The Pilgrimage Towards Better Driving
The Andy Pilgrim Foundation is really what separates him from the rest of his colleagues. It’s where he spends his time, money and patience teaching new drivers the importance of driving safely and the dangers of distracted driving. This is something, according to Pilgrim, that no other professional racing driver dares to do. Sure, they cameo in the occasional “don’t text and drive” PSA, but what he’s pushing for here is much more than that. Here, Pilgrim looks to educate new drivers about proper driving attentiveness and techniques that will help decrease the horrifying statistic that driving crashes are the number one killers for teenagers. It was actually a fatal driving accident involving two teens that he witnessed back in 1989 that motivated him to start the Foundation.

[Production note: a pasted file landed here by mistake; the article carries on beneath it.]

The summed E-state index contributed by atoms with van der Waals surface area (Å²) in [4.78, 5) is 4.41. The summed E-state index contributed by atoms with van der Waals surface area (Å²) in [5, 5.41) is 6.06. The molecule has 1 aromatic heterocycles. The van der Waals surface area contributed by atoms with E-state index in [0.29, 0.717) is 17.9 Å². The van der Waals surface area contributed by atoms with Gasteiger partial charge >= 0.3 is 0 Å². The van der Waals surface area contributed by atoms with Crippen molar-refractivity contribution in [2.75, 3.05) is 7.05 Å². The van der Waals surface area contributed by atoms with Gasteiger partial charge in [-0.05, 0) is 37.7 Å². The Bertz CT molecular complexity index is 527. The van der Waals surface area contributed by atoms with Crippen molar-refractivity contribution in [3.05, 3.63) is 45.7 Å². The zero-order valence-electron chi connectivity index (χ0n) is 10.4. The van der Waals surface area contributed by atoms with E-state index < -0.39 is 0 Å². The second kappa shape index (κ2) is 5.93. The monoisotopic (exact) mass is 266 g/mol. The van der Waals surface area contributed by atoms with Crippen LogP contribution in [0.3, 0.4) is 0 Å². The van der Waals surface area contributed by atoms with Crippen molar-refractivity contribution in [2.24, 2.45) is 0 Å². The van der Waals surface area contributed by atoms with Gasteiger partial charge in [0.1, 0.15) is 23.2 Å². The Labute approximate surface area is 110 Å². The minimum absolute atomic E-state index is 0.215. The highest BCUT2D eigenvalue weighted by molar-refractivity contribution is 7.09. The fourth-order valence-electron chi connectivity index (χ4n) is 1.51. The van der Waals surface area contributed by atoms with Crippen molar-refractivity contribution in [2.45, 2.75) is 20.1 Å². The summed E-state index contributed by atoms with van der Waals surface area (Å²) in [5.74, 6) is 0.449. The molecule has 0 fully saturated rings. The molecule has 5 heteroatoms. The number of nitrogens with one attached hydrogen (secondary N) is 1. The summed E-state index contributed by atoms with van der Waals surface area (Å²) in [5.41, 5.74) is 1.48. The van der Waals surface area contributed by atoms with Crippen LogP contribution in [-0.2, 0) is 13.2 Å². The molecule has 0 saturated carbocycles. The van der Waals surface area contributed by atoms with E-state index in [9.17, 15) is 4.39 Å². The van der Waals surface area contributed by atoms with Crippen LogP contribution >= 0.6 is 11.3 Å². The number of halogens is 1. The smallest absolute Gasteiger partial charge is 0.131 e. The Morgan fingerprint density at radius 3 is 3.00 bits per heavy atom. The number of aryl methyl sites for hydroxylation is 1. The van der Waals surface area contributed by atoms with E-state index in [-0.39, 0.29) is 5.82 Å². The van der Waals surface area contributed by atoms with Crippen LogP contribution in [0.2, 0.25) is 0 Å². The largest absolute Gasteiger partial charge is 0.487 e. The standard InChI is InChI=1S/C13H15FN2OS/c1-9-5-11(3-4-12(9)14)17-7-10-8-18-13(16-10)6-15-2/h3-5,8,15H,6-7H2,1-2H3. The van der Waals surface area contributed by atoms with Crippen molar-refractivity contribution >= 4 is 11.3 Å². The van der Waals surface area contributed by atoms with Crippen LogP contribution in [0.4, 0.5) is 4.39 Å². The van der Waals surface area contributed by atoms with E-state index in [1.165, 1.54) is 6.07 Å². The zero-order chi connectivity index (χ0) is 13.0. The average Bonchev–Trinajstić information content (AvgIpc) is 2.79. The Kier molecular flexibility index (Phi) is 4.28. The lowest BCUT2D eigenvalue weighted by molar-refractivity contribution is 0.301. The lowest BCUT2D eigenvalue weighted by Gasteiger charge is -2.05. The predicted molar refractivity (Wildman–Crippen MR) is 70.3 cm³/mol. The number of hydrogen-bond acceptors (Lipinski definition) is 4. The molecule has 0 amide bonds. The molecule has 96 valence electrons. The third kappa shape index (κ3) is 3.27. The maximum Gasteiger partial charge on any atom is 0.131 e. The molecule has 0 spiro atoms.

To extend his reach, Pilgrim produced a DVD with Dale Earnhardt Jr. in 2004 titled the “The Driving Zone,” and gave away over 40,000 free DVDs to new drivers across the US. Then smart phones happened. This prompted Pilgrim to produce “The Driving Zone 2” in 2010, highlighting the dangers of using electronic devices while driving. Since the release of the second DVD, the Foundation has had requests for the DVD from driver education teachers and parents in 42 states. With these informative videos, driving schools across the country can modernize their driver’s education course, teaching kids the perils of bad modern driving habits from the classroom. He might not re-write the far-too-easy driver’s education system America currently, and sadly, implements by himself anytime soon, but he’s certainly making headway. And believe it or not, Pilgrim’s been using the term “distracted driving” before it was cool — dating back to 1995, when he first began lecturing kids about proper driving habits in Florida.